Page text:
So…I’ve seen Jermell fight at least 15 times in his career. Maybe 20. He’s always been a patient fighter. He’s always been a low volume fighter. The difference now is, is left hook has improved, where as before he was a jab and right hand mover. And he’s scoring kos. If you look at his record, before he got with Derrick James, he was 25-0 with just 11 kos….But some confuse ko results, with a seek and destroy style. So personally I’m not upset with Jermell. That’s what he is. I’m not training him and I’m not emotionally invested in him. So maybe if I bet on him I would feel different. Maybe if I trained him and we trained to step to Canelo and he didn’t I would be upset. But what I saw was an excellent fighter in Charlo, try to make his usual adjustments by being patient and scoring a late ko vs an ATG fighter in Canelo who is the better boxer, better puncher, physically stronger, meaner and just more comfortable applying these things vs elite competition. 

We have to give Canelo his props. Jermell didn’t want to lose every round. He didn’t want to get to this fight and take the heat that he’s taking from the critics. The internet is killing him. Too much money was at stake if he beat Canelo. A Canelo rematch. A Crawford showdown. A Plant showdown. Etc etc. That’s 100 M worth of fights. Now Jermell won’t stay at 168. He won’t fight Canelo again. The Crawford fight has lost it’s luster. 

 I would have been pleasantly surprised if Jermell turned into Matthew Saad Muhammad after the 6th or 7th round. But his name isn’t Matthew Saad Muhammad. His name is Jermell Charlo, and it seems to me he did what he always does. He just couldn’t pull it off vs a fighter of Canelo’s caliber. 

Some argue for him to be in the P4P top 10. I didn’t have a stake either way. He’s an excellent fighter. But most 4 belt champion ascend to the P4P list. For the record, I don’t have a vote in the Ring’s P4P rankings. But the reason he hasn’t in my opinion is because he loses too many rounds and when he doesn’t score kos, his decisions are close and controversial. It’s why I didn’t pick him to upset Canelo. See the Harrison, Castano and Martyrosyan fights. So we can’t kill a guy with criticism for being what he is, when we praised him for the same thing. Jermell is a CLUTCH puncher. It’s just didn’t work vs Canelo. 

Sup Bread,

In the Canelo v Charlo fight I saw Charlo hesitate to pull the trigger because of the reflexes and counter punching ability of Canelo. This was one of Mayweather’s superpowers as well where he made good fighters hesitant to throw. My question is how did he expect to win if it wasn’t from out working Canelo or do you think the speed and power of Canelo just affected the game plan that much ?Charlo was obviously feeling the power and admitted it after the fight that the weight difference was real. Canelo started out at 147lbs and Charlo is the naturally bigger man so I was surprised that Canelo looked so much stronger. I also saw a mean streak in Canelo and I’ve read where you talk about mean fighters. Who are your top five meanest fighters and do you prefer a ‘mean streak’ in your fighters? My top five are 1. George Foreman 2. Mike Tyson 3. Marvin Hagler 4 .Terrance Crawford 5. Roberto Duran. Honorable Mention: Ali, Liston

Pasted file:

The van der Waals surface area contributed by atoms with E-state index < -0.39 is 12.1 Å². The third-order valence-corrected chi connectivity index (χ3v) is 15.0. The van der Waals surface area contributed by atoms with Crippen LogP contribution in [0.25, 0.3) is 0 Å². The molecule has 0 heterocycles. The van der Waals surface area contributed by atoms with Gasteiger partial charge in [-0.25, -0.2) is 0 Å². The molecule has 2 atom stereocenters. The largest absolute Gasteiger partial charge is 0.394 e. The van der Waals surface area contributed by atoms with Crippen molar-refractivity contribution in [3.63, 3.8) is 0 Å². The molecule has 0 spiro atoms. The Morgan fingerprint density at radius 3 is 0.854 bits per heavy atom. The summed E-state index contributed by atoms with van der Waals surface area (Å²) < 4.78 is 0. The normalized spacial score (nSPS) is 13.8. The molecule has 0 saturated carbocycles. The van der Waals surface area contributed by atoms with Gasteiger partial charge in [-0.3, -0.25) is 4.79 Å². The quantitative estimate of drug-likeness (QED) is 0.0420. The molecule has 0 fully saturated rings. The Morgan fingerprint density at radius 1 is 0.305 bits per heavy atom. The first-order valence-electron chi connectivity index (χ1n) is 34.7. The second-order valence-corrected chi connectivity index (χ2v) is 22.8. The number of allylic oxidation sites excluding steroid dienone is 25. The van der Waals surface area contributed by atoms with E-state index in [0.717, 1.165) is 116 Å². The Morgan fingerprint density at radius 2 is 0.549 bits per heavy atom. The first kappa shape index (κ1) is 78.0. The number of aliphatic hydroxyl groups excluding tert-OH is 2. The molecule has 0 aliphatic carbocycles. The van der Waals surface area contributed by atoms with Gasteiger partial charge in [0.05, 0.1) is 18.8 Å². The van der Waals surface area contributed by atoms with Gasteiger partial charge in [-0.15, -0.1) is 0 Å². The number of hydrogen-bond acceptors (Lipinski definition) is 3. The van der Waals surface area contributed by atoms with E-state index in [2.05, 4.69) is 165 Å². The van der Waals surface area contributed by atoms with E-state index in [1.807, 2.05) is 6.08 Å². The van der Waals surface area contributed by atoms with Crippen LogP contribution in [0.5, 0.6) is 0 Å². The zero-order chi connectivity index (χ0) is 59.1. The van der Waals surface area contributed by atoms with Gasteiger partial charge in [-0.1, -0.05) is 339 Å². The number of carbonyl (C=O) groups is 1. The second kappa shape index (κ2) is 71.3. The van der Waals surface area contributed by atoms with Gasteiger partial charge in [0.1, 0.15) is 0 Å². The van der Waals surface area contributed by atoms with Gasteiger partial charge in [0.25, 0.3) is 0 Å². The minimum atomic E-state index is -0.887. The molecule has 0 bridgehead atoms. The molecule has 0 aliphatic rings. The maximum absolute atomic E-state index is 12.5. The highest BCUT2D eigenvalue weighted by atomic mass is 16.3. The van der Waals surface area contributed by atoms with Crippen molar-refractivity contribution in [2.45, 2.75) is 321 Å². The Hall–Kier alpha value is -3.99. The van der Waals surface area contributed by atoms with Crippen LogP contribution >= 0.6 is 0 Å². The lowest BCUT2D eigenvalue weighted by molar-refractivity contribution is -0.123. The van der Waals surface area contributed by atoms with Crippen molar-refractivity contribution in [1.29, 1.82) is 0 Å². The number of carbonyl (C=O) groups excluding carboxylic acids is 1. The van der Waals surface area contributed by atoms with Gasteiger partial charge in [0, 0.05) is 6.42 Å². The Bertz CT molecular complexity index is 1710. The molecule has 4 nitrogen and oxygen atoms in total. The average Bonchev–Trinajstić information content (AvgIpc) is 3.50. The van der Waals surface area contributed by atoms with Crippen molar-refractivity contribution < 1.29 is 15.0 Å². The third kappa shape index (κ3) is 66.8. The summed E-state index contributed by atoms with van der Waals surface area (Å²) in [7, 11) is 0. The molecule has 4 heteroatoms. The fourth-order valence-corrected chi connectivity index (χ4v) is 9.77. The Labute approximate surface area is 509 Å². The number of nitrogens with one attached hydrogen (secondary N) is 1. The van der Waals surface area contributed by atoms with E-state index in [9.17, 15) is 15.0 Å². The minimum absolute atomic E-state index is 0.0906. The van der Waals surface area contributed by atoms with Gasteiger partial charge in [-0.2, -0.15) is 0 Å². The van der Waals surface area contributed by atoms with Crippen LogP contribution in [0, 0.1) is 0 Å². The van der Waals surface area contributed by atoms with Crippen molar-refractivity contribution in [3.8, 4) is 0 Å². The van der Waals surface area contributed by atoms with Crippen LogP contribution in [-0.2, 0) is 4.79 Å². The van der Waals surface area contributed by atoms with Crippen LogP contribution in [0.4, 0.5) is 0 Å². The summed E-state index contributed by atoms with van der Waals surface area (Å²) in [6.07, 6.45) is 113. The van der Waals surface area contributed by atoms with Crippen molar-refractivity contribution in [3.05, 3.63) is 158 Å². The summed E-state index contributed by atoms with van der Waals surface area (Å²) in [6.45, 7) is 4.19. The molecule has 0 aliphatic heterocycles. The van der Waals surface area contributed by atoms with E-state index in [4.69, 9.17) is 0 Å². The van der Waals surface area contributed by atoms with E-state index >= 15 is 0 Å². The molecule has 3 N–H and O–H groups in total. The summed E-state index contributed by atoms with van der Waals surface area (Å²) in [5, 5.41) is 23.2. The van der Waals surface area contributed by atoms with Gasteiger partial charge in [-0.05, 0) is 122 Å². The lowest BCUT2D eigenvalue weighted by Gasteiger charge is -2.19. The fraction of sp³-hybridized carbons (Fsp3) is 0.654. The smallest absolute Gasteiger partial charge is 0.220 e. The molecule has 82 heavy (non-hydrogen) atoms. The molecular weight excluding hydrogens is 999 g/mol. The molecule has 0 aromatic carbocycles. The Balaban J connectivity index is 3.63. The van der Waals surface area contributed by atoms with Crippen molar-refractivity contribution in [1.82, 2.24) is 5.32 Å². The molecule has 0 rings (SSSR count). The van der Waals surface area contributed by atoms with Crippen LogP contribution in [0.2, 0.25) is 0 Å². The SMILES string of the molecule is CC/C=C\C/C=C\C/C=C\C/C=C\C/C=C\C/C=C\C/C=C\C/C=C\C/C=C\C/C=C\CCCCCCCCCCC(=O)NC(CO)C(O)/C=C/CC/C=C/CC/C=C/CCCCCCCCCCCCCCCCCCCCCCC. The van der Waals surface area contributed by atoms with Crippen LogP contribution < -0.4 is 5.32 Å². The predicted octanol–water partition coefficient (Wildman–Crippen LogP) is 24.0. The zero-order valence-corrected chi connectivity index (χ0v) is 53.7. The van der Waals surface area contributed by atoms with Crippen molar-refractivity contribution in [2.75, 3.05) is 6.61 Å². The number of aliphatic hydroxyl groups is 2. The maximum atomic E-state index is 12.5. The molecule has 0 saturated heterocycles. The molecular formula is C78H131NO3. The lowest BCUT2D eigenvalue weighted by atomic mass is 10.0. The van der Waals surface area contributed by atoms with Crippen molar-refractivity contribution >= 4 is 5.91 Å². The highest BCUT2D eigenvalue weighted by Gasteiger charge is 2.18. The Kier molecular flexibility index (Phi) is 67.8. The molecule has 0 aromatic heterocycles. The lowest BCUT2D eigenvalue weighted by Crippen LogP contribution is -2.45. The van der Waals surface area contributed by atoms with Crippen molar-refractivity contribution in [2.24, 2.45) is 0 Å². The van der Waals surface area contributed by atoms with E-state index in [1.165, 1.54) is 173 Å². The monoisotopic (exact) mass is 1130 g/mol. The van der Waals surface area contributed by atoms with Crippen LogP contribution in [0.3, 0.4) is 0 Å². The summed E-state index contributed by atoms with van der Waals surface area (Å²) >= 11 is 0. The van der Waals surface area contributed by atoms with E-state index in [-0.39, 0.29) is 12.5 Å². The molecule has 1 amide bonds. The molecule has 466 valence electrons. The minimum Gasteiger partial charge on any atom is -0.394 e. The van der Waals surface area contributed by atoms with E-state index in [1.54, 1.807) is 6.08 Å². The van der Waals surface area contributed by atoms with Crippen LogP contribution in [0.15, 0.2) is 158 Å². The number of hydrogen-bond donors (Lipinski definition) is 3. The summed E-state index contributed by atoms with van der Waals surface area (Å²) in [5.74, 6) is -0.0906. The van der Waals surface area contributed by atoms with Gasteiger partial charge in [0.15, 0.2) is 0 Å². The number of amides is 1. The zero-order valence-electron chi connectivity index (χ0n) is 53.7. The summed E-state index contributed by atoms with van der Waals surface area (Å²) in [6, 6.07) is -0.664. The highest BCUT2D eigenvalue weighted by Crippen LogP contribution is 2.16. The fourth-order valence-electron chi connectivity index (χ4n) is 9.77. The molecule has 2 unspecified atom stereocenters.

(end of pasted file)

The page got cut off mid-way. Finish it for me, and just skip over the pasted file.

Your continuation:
Take care, Aaron from Cleveland

Bread’s Response: I think Canelo’s class took away Jermell’s confidence. Canelo is a hard puncher. He’s skillful in cutting off the ring. He outjabbed Jermell. And in the clinches he was much stronger. I think Canelo made Jermell look like that. In Jermell’s other tough fights he bailed himself out with late power. He went to his “go to” but Canelo was just too seasoned to run into a big shot late but you can’t blame Jermell for thinking Canelo would run out of gas. 

Canelo not only makes minimum mistakes, he has a great chin and great defense. I think Jermell looked at Canelo from the outside and thought he had plenty of advantages and that he could beat him. But after getting in front of him, I don’t think he realized the LEVEL Canelo was operating at.

Yes I prefer a mean streak in fighters. As well as competitive streak which is slightly different. But the thing I prefer most in my fighters is the ability to be willing to win by any means necessary. Jermell’s usual adjustment is being patient and landing a big shot late. That didn’t work. So maybe he could’ve tried to up his output and take a decision. I don’t know, but it’s easy to say after the fight. I’m not in his camp so I can’t assess certain things but it looked to me that he fought how he usually fights but the Canelo was the variable that made it look different.

Top 5 meanest fighters. It’s more than 5. But let me try. Jack Johnson has to be at the top of any list. He tortured and mocked Jim Jeffries in front of a crowd of angry white people who could’ve killed him. He may be the meanest man in history. He mocked crowds knowing he could be lynched. That’s a different type of mean.